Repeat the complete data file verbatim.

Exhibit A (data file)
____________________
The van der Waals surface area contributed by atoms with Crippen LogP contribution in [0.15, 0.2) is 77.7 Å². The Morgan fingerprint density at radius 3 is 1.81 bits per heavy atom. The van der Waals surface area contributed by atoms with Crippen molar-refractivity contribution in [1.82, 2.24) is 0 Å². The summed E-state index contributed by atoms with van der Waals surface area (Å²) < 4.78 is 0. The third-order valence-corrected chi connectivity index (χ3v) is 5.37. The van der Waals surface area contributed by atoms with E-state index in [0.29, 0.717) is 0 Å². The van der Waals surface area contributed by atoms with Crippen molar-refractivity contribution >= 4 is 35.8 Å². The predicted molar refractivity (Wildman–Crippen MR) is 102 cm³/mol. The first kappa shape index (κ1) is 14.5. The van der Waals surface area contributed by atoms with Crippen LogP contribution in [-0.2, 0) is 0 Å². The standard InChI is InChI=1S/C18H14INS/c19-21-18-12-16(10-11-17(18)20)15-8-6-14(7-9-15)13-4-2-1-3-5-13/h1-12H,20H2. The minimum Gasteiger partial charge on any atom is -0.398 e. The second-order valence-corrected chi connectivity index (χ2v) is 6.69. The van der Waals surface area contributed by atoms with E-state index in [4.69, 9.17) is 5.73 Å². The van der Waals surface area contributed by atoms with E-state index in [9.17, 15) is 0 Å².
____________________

The van der Waals surface area contributed by atoms with Crippen LogP contribution in [0.15, 0.2) is 77.7 Å². The Morgan fingerprint density at radius 3 is 1.81 bits per heavy atom. The van der Waals surface area contributed by atoms with Crippen molar-refractivity contribution in [1.82, 2.24) is 0 Å². The summed E-state index contributed by atoms with van der Waals surface area (Å²) < 4.78 is 0. The third-order valence-corrected chi connectivity index (χ3v) is 5.37. The van der Waals surface area contributed by atoms with E-state index in [0.29, 0.717) is 0 Å². The van der Waals surface area contributed by atoms with Crippen molar-refractivity contribution >= 4 is 35.8 Å². The predicted molar refractivity (Wildman–Crippen MR) is 102 cm³/mol. The first kappa shape index (κ1) is 14.5. The van der Waals surface area contributed by atoms with Crippen LogP contribution in [-0.2, 0) is 0 Å². The standard InChI is InChI=1S/C18H14INS/c19-21-18-12-16(10-11-17(18)20)15-8-6-14(7-9-15)13-4-2-1-3-5-13/h1-12H,20H2. The minimum Gasteiger partial charge on any atom is -0.398 e. The second-order valence-corrected chi connectivity index (χ2v) is 6.69. The van der Waals surface area contributed by atoms with E-state index in [4.69, 9.17) is 5.73 Å². The van der Waals surface area contributed by atoms with E-state index in [9.17, 15) is 0 Å².